I have been doing some work recently on the Coutts side of my family tree, and in particular my great-grandfather John Coutts who was a crofter in Angus, near Montrose. In those days in the second half of the 19th century agricultural workers had a hard life, and so did great-grandad, John. Work on the land was hard and he had to supplement his income by selling fish. In official documents he was described as a “fish cadger” and crofter. His wife died of typhoid fever in 1888, leaving him with four of their ten children still at home, including my grandmother, Maggie, then less than two years old. I have just one picture of my grandmother, and none at all of great-granddad, John.
John was killed in an accident in 1911 when he fell from his pony and trap and was run over by one of the wheels.
On Thursday I met a lady who was looking for her great-grandfather. Bonnie Dawson was on a tour of Scotland with a group from the National Presbyterian Church, in Washington DC. She was the great -granddaughter of Dr James Stewart who was a distinguished minister in Peterhead Old Parish Church in the latter part of the 19th Century. He died in 1917, aged 87. He had a long and distinguished career as minister in Peterhead, and to mark that, his portrait was painted by the Scottish artist Peter Brough and presented to him by the Provost. The painting still hangs in the Muckle Kirk. It was a pleasure to meet Bonnie and three others of the group from Washington. They made the extra trip from Inverness where the group was staying for the night so that they could visit Dr Stewart’s Kirk.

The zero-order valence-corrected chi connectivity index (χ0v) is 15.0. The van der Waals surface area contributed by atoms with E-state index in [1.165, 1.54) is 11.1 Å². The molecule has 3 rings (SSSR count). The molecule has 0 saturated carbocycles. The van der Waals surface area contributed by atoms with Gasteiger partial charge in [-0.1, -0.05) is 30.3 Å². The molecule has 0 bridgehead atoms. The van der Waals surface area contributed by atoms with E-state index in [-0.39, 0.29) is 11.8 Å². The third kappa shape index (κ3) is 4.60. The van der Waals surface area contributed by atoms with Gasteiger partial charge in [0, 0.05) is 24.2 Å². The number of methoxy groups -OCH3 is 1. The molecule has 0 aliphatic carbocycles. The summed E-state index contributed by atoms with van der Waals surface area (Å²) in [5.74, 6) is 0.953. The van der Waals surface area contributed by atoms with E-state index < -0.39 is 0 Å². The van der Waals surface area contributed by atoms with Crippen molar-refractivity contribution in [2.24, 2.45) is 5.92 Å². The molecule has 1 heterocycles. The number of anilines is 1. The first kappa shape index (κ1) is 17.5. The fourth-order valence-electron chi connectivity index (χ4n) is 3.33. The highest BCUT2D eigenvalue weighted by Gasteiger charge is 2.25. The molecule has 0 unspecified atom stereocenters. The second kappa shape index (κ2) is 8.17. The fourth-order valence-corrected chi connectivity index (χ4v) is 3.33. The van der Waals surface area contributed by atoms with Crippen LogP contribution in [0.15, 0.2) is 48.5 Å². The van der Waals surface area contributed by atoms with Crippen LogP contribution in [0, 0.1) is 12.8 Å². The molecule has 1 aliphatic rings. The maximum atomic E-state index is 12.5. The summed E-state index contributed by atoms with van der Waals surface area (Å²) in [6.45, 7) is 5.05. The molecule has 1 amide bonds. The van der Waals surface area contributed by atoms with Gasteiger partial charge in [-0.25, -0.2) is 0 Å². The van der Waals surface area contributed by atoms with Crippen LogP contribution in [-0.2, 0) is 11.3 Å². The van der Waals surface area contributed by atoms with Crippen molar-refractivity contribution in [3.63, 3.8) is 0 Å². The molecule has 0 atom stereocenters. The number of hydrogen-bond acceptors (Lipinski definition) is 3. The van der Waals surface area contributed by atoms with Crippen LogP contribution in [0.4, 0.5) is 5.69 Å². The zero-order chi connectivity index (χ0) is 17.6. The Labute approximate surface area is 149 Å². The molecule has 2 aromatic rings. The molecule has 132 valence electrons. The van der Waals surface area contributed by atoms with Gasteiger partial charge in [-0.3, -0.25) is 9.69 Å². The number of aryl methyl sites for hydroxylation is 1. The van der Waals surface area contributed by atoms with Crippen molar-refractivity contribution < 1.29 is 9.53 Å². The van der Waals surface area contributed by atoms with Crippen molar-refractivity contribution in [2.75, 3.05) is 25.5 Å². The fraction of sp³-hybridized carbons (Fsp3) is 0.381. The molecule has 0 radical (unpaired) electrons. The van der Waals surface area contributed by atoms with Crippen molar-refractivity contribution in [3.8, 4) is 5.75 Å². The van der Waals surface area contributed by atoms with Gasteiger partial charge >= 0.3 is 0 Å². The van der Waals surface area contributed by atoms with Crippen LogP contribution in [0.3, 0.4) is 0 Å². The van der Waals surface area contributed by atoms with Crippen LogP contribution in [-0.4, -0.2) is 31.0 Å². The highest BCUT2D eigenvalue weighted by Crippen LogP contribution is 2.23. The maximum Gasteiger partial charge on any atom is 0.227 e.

I took the opportunity to find out a little more about him, and even found a picture of the old Manse which once stood beside the Old St Peter’s Church and graveyard, to be replaced by the woollen mill, and now the famous Peterhead gap site.
Other memories of him in the Muckle Kirk are awakened by the large bookcases in the vestry presented by him and the collection of theological works left to his successors in the Parish.
What different lives these two men had, living about the same sort of time in Scotland, a minister and a crofter. But both leave their different marks and memories for their families.